“Class” of functions whose inverse, where defined, is the same “class”

Please excuse the amateurish use of the term "class", I don't know what the exact term is for what I'm looking for.

Anyway, details.

I'm asking specifically about real-valued functions on the real domain ($\mathbb{R}\to\mathbb{R}$). To keep things simple, let's assume that the function is defined on some interval of interest, and is continuous and strictly monotonic in that interval, so that there is an inverse function that's also continuous and monotonic.

I am looking for a "class" of functions where the inverse is of the same "class". By "class", I mean a set of functions with a finite number parameters that, if you changed them, the function would still be in the same "class". (An obvious example of what I mean by a "class" is the polynomials: you can change the coefficients but the function is still a polynomial.) Again I apologize if this is omitting a detail or if there's a nice little word for this that I don't know.

I know of a few examples of "classes" that meet these criteria, including:

• Linear functions
• Piecewise linear functions

Polynomials, of course, do not fit this criteria in general: the inverse of a polynomial is generally not a polynomial. I don't think rational functions do either, but I'm not sure.

For the record, I am asking partly out of curiosity, and partly because I have a nice application in mind. I have a application where I need a function that can approximate a curve with perfect round-tripping ($f(f'(x))=x$, exactly). We're using piecewise linear approximation for now, but it's desirable to be smooth as well.

Thanks.

• I like this question! If nobody provides a satisfactory answer within two days I'll add a bounty to it. – Harambe Nov 1 '17 at 1:42
• Monotonic increasing or decreasing? Does it matter? – Somos Nov 3 '17 at 0:16

Their domains aren't generally all of $\Bbb R$, but the set of Moebius transformations, functions of the form $$f(x) = \frac{ax + b}{cx + d} \quad \text{with}\quad ad - bc \neq 0,$$ are a wonderful group of functions whose inverses are also of that form (and subsume linear functions, by letting $c = 0$). They're also called "linear fractional transformations" (I thought it was conventional to call them linear fractional transformations when you were only considering real number inputs, but evidently I'm wrong about that).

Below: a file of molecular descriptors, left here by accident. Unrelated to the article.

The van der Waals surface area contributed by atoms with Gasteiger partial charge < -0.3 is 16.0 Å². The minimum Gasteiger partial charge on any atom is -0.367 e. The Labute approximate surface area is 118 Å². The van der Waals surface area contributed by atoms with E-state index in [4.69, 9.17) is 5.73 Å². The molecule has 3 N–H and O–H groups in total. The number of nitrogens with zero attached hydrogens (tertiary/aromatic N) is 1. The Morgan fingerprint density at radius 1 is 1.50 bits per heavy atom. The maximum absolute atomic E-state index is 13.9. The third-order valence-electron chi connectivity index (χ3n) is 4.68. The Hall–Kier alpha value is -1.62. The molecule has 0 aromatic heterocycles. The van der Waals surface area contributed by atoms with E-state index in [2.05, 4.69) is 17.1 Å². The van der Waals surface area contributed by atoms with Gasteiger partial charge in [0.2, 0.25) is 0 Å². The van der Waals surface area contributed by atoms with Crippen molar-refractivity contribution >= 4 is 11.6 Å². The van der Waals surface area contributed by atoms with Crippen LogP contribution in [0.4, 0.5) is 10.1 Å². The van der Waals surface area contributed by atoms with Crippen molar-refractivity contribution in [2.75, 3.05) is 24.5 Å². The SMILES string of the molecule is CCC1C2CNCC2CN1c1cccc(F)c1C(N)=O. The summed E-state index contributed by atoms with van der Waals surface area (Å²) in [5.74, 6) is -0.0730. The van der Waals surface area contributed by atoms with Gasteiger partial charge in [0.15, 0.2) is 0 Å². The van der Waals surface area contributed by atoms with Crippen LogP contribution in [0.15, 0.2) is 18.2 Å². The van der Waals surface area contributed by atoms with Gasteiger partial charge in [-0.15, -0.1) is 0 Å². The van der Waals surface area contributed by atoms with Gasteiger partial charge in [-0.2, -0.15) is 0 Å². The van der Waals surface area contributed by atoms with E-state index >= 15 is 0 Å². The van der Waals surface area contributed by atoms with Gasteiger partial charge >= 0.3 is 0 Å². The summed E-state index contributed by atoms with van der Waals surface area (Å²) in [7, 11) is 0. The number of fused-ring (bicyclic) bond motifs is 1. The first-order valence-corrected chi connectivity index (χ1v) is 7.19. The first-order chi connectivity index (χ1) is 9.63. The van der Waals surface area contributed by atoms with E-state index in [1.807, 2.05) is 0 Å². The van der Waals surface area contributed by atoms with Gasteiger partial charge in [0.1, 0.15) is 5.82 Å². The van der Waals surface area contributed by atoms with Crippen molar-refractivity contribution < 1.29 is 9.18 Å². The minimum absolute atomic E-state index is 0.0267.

Generally people allow complex inputs for Moebius transformations.

• I'm not sure how much of a deal-breaker it is that their domains aren't all of $\Bbb R$. Perhaps I should have asked first... – pjs36 Nov 1 '17 at 1:26
• Thanks for the answer. You'll notice in the question I spoke of "interval of interest", so not a deal breaker unless the particular interval if interest happens to be all real numbers. – Carl Banks Nov 1 '17 at 22:10
• I just had a thought. What about a composition of Moebius transformations. Subject to the limitations I mentioned (they are defined in an interval of interest and are continuous and monotonic in that interval--so no poles in the interval), will its inverse be a composition of Moebius transformations? Would that be generally true? Intuitively it seems like it would be, but I haven't thought it out yet. – Carl Banks Nov 7 '17 at 0:17
• Yep! I coyly referred to the set of Moebius functions as a group, and I did mean it in the mathematical sense -- compositions of Moebius transformations and inverses of Moebius transformations are also Moebius transformations. The two interact by $(f \circ g)^{-1} = g^{-1} \circ f^{-1}$ (this is true if $f$ and $g$ are elements of any group, not just the group of Moebius transformations). – pjs36 Nov 7 '17 at 0:23
• I see. Unfortunately being a real group kind of defeats the purpose of composition for me; I was hoping that by composing functions one could create a more complex function, and if it still fit the criteria then that'd be a great answer. I suppose it could still work (the family of functions doesn't have to be a group to satisfy my criteria, I don't think). But it looks doubtful that anyone will come up with a whammy, something that could be used to approximate an arbitrary monotonic curve, so take your best answer. – Carl Banks Nov 8 '17 at 18:42

The biggest family is of course: $\{ \textrm{all invertible functions} \}$.

In addition to pjs's family, another small family i could think of is the family:

$\{f_{c,d}(x) = cx^{d} | c, d \in \mathbb{R}^\times \}$

Of course, in this case: $f_{c,d}^{-1} = f_{c^{(d^{-1})}, d^{-1}}$.

• Actually, {all invertible functions} would not meet the criteria, which required "class" to vary over finite number of parameters. I put that criterion in there precisely to disqualify smart aleck answers, and also that no one could claim "infinite polynomials" as the answer. – Carl Banks Nov 5 '17 at 21:09
• @CarlBanks what do you mean by infinite polynomials: formal power series? This will not meet the criterion because there is no guarantee that inverses will exist. I think that finite number of parameters is a unnatural specification, because in math, i feel one is often interested in things with infinitely many parameters: e.g formal power series, vectors in infinite dimensional spaces etc.. who knows there might be some interesting things to say with infinitely many parameters. For example, you have a maxinal family, whereas you cannot have such a notion with only finitely many parameters. – Maithreya Sitaraman Nov 6 '17 at 1:56